The Olympic Biathlon has always intrigued me. A sport with roots in Scandinavian military history, the Biathlon is a test of not only athletic prowess but marksmanship as well. Today in the Rimfire Report we’ll briefly delve into the history and modern interpretation of the Olympic Biathlon as well as the Rimfire Rifles that are used today in the sport.
Olympic Biathlon – Military Roots
The Biathlon can trace its roots back to Scandinavian Military Skiing Tradition. An alternative to traditional military training, the competitors were divided into 4 distinct disciplines. The first involved shooting at targets while skiing at top speed. Another was skiing downhill in a race among trees. The final two were a downhill race on big hills without falling, and a long race on flat ground while carrying a rifle and military pack.
The Biathlon we know today takes its inspiration from the original military combined exercise of skiing and shooting. In a bid to promote civilian marksmanship, the Norwegen government set up a competition consisting of a 12-kilometer race with large-caliber rifle shooting at various ranges. This variant of the competition was called “military patrol.”
The military patrol would go on to be contested and demonstrated in the Winter Olympic Games in 1924, 1936 and 1948 but would not gain widespread recognition until 1950 because of the small number of competing countries. Additionally, the competition and demonstration were only open to members of the country’s armed forces until 1960, further contributing to the small amount of competitors.
The Biathlon made its first official Olympic Games debut in 1960 at Squaw Valley, California. The competition involved a 20-kilometer cross-country ski race with four shooting stations at ranges from 100 to 250 m (330 to 820 ft). Klas Lestander from Sweden became the first Olympic Biathlon champion. The modern Olympic Biathlon is governed by the IBU – International Biathlon Union, which sets rules and regulations for the competition.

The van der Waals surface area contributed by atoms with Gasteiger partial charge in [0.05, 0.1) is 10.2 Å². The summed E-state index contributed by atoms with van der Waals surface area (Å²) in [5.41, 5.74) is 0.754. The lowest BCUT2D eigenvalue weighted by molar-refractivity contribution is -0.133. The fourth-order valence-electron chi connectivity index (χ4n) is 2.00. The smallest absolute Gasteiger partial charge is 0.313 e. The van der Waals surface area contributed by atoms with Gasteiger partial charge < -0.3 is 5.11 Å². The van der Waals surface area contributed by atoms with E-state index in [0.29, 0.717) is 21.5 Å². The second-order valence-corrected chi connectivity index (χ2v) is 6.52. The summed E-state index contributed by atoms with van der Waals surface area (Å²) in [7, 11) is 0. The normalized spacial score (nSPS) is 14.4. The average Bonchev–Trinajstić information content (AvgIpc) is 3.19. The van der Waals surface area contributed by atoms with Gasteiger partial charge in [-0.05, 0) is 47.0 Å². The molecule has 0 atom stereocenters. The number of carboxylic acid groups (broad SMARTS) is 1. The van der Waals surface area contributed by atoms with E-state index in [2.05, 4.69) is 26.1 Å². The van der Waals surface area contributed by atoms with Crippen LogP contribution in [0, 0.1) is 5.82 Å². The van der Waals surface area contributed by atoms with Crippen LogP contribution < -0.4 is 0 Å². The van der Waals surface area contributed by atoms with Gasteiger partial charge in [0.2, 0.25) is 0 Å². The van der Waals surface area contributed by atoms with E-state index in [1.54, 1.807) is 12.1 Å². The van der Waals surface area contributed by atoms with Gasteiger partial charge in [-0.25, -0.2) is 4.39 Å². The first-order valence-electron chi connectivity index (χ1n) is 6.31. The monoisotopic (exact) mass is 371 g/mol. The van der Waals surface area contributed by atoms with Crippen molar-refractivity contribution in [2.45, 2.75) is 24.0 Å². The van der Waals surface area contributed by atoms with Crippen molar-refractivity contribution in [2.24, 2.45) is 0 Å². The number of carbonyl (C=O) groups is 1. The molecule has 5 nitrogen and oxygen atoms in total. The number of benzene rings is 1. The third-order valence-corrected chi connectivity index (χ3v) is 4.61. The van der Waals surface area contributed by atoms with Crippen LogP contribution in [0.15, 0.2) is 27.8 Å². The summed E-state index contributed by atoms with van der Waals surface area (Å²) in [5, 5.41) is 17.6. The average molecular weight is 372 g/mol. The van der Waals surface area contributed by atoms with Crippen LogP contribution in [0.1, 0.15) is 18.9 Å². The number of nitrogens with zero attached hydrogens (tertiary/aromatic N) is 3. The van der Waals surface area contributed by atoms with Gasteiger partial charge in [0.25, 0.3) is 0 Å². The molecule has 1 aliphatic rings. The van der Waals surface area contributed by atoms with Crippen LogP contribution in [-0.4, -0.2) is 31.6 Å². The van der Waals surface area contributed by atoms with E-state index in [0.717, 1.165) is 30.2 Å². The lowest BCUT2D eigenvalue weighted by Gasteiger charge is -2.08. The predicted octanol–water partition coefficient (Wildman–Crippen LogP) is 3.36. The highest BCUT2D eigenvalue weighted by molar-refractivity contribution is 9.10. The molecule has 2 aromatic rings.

Rules and Equipment
The Biathlon may seem simple but the rules can get quite complex and competitors can find themselves being heavily penalized for small mistakes. Generally, a Biathlon race will consist of a cross-country skiing trail system with either two or four shooting stations. Half the stations will be shot from the prone position while the other half will be shot from the standing position.
Target Distance and Size
At each shooting station, the competitor must engage and hit five targets placed at 50 meters. Target diameters are 45mm for prone shooting and 115 mm for the standing position. This translates to angular target sizes of about 1 and 2.5 MRAD respectively and about 1.7 inches and 4.5 inches in freedom units. Nothing to scoff at for a 50-yard engagement distance. On all modern biathlon ranges, the targets flip from black to white when hit, giving the biathlete, as well as the spectators, instant visual feedback for each shot fired.
Each missed target (not hit at all) incurs a penalty of added skiing distance. Each missed target the competitor must ski around a 150-meter “penalty loop” which typically takes 20-30 seconds for the most elite athletes. Use of extra cartridges placed at the shooting position can aid the shooter in making up missed shots, however, only three such extra cartridges are placed at the shooting range and the competitor will still incur the 150-meter penalty loop for each target left standing.